On-Set Review of Angénieux Optimo Primes with DP Zhao Longlong
With the introduction of advanced cinematic tools, cinematographers are finding more creative ways to deliver their stories. The Angénieux Optimo Prime lenses are particularly built to elevate the look of demanding, full-frame productions, supporting cinematographers to take their creativity a step further.
Director of Photography Zhao Longlong tells us about his experience using the Angénieux Optimo Prime lenses for the box-office film “Stay With Me”, including how the compact lenses enabled him and his team to accurately portray the story’s developing characters and period transformations over a span of ten years.
The film characters’ skin tone appears very pleasant. In terms of shooting style and lens selection, what were your considerations?
The film tells from the leading actress’ perspective, a couple’s love story spanning about ten years, starting from their high school years to adulthood. After reading the screenplay, I felt that it had a soft and restrained story, without dramatic life and death events. As such, I decided to set a relatively warmer tone for the film using the right camera settings and lighting. That was when I came across JCineCast’s promotional video for Angénieux Optimo Primes. As I looked up more information, I learned that cinematographer Ming Chao used this lens for shooting “The Clouds and the Rain”. I asked him about it, and he patiently explained to me the lens characteristics.
At this point, I have already gained some perceptual knowledge of the Angénieux Optimo Primes, but have never actually used the lenses. When I learned that our partner KO Film Rental purchased the lenses, I arranged for a test run. I have been using Angénieux’s zoom lenses since the beginning of my career, so I am very familiar with its tonality. The test made it clear to me that the Optimo Primes produce sharper images than the Angénieux zoom lens, but is also able to retain the softness of the latter. It delivers a subtle charm, especially with its ability to perfectly reproduce skin tones with a rich and warm effect.
As for the screenplay, because it is told from a female perspective, I expected a low but not overly soft contrast, and a not-too-strong style. The Angénieux Optimo Prime lens has a characteristic right level of contrast and a translucent softness. I thought this would be more suitable for such a film, especially since the student period takes up a relatively large part of the story.
Many reviews noted that the film’s female characters were particularly well-shot and filled with texture. How much of that can be attributed to your choice of using the Angénieux Optimo Prime?
In “Stay With Me”, female characters were involved in many of the scenes. After two months of using the Angénieux Optimo Primes, my biggest takeaway was its excellent rendering of skin texture. Many of the film’s actresses already had great skin, and with the help of lighting and lenses, the images created became extremely fine, which was helpful in presenting the changes in the female character.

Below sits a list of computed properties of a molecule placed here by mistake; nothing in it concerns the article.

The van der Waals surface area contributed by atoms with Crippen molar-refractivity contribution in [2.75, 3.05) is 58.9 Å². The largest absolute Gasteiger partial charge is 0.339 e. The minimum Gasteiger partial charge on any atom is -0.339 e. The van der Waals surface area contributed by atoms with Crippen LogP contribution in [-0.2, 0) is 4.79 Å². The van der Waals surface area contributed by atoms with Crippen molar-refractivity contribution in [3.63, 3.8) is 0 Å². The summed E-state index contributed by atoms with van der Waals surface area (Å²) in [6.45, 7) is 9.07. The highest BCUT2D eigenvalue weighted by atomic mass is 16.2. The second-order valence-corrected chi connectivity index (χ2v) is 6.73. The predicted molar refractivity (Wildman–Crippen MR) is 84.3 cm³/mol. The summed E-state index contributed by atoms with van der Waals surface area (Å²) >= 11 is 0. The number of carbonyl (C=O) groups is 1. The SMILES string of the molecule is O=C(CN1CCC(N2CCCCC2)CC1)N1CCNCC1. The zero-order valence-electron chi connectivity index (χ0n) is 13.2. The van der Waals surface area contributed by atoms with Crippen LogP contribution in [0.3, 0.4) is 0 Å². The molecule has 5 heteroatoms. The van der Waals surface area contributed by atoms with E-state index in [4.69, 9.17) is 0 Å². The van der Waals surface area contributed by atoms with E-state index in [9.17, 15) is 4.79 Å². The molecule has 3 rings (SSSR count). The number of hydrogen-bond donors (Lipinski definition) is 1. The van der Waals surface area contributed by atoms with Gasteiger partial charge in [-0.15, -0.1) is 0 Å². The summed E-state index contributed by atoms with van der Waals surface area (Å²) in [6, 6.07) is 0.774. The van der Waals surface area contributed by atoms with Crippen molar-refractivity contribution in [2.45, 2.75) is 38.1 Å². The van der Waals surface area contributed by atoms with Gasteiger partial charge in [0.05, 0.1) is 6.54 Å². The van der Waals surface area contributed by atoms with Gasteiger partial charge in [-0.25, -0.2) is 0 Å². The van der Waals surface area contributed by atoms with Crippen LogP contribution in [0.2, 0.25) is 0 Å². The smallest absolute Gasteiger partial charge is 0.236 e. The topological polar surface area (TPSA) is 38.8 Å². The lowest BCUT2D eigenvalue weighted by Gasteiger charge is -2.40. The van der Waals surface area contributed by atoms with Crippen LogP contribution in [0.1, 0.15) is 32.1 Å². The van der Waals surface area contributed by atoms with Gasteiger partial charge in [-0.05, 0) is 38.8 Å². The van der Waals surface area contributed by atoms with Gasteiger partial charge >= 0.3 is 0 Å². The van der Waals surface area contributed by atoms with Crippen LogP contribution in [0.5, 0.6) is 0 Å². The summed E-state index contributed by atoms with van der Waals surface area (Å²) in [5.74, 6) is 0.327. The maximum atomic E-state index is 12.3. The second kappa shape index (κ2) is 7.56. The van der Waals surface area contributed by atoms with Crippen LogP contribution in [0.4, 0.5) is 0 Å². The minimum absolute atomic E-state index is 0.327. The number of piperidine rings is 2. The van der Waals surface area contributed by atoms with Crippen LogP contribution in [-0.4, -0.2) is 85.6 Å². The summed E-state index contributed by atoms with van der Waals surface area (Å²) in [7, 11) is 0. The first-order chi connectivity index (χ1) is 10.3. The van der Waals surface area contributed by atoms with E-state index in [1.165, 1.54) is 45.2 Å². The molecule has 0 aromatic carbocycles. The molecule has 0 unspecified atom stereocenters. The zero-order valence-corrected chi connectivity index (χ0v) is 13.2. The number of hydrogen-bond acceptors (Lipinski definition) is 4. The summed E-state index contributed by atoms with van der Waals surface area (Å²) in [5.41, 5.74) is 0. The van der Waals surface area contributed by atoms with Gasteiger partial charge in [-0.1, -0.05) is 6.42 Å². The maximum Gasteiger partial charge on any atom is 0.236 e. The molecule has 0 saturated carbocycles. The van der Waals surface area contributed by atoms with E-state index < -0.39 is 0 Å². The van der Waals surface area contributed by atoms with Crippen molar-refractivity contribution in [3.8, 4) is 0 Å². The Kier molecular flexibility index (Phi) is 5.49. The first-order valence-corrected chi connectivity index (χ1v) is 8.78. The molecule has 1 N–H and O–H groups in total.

How did you use cinematography to distinguish the different periods across the decade?
I primarily used a warm tone for the whole film, first laying the warm light base, with the lens indicators, colours, and contrasts all set accordingly. In order to make a distinction between the ten years, a lot of hard lighting was used in portraying the earlier stage, which we gradually lessened as the narrative progressed. A lot of hard light was used for the high school years to render a more pleasant scene, while soft light was enhanced to make the images more realistic for the college phase. For the post-graduation part, we used cooler lighting but still laid it with a warm light base to capture the promising mood of this period.
How do you think Angénieux Optimo Prime’s (Integrated Optical Palette) IOP technology impacts creativity?
Angénieux’s IOP technology enables cinematographers to change the iris blade and internal filter to achieve different imaging effects. If the occasion arises, I would love to try this unique IOP function, which would be very helpful in enhancing the narrative when applied under the right conditions. The changeable iris brings a very intuitive visual experience, and a triangular bokeh can be very dreamy. This technology is deeply integrated into the lens, making the picture quality very different compared to manually added front or rear lenses.
Based on your experience using the Angénieux Optimo Prime, what do you think of its feel, image quality, performance, and compatibility with other Angénieux zoom lenses?
My strongest feeling while testing was that its size fits my hand very well during the test run. It was convenient regardless of frequent lens changes or handheld shooting. As I used it more, I can only describe its performance as “stunning”. In terms of its compatibility with the Angénieux zoom lens, although it doesn’t feel the same way as the zoom lens, it is able to retain the unique integrity of the zoom’s cinematic tones. If only Angénieux came out with this lens earlier! Having used the Angénieux zoom lens for so long, I feel that the Optimo Prime definitely offers a new lens option for cinematographers. It’s an altogether different lens that can be used for high-precision optical work across various scenes—such flexibility is very important.
Movie trailer of “Stay With Me”: